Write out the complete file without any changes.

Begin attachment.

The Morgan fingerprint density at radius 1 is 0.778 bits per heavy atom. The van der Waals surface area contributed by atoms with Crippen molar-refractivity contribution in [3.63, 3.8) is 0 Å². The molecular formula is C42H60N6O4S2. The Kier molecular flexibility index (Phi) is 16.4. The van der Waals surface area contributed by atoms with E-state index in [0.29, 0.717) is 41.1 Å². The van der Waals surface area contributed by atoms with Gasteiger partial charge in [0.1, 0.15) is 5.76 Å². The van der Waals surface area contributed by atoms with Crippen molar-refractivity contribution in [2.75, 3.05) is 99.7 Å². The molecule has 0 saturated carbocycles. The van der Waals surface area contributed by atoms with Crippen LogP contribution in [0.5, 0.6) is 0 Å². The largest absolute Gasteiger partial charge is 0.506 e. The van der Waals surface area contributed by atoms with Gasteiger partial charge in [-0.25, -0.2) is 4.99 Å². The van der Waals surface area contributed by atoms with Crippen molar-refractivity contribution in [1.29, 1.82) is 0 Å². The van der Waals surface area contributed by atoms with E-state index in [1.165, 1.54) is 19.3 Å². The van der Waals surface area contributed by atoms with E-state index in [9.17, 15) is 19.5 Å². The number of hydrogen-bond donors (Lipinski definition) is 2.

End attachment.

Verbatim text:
The Morgan fingerprint density at radius 1 is 0.778 bits per heavy atom. The van der Waals surface area contributed by atoms with Crippen molar-refractivity contribution in [3.63, 3.8) is 0 Å². The molecular formula is C42H60N6O4S2. The Kier molecular flexibility index (Phi) is 16.4. The van der Waals surface area contributed by atoms with E-state index in [0.29, 0.717) is 41.1 Å². The van der Waals surface area contributed by atoms with Gasteiger partial charge in [0.1, 0.15) is 5.76 Å². The van der Waals surface area contributed by atoms with Crippen molar-refractivity contribution in [2.75, 3.05) is 99.7 Å². The molecule has 0 saturated carbocycles. The van der Waals surface area contributed by atoms with Crippen LogP contribution in [0.5, 0.6) is 0 Å². The largest absolute Gasteiger partial charge is 0.506 e. The van der Waals surface area contributed by atoms with Gasteiger partial charge in [-0.25, -0.2) is 4.99 Å². The van der Waals surface area contributed by atoms with Crippen molar-refractivity contribution in [1.29, 1.82) is 0 Å². The van der Waals surface area contributed by atoms with E-state index in [1.165, 1.54) is 19.3 Å². The van der Waals surface area contributed by atoms with E-state index in [9.17, 15) is 19.5 Å². The number of hydrogen-bond donors (Lipinski definition) is 2.